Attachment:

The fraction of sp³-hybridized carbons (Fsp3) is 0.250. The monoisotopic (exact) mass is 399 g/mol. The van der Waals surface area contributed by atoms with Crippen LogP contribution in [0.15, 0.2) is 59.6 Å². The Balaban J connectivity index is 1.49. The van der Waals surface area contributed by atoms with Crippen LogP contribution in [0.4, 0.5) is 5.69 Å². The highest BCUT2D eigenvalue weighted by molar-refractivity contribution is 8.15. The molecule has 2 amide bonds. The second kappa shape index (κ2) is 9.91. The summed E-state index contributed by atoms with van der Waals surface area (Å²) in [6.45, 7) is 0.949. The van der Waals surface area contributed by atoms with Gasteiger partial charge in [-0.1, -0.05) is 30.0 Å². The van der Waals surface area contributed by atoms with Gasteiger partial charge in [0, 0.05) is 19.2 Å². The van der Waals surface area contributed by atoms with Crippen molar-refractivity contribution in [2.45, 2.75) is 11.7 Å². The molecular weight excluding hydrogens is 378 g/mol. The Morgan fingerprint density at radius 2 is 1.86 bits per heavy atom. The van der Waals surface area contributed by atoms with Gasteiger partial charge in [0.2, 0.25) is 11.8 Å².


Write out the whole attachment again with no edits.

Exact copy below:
The fraction of sp³-hybridized carbons (Fsp3) is 0.250. The monoisotopic (exact) mass is 399 g/mol. The van der Waals surface area contributed by atoms with Crippen LogP contribution in [0.15, 0.2) is 59.6 Å². The Balaban J connectivity index is 1.49. The van der Waals surface area contributed by atoms with Crippen LogP contribution in [0.4, 0.5) is 5.69 Å². The highest BCUT2D eigenvalue weighted by molar-refractivity contribution is 8.15. The molecule has 2 amide bonds. The second kappa shape index (κ2) is 9.91. The summed E-state index contributed by atoms with van der Waals surface area (Å²) in [6.45, 7) is 0.949. The van der Waals surface area contributed by atoms with Gasteiger partial charge in [-0.1, -0.05) is 30.0 Å². The van der Waals surface area contributed by atoms with Gasteiger partial charge in [0, 0.05) is 19.2 Å². The van der Waals surface area contributed by atoms with Crippen molar-refractivity contribution in [2.45, 2.75) is 11.7 Å². The molecular weight excluding hydrogens is 378 g/mol. The Morgan fingerprint density at radius 2 is 1.86 bits per heavy atom. The van der Waals surface area contributed by atoms with Gasteiger partial charge in [0.2, 0.25) is 11.8 Å².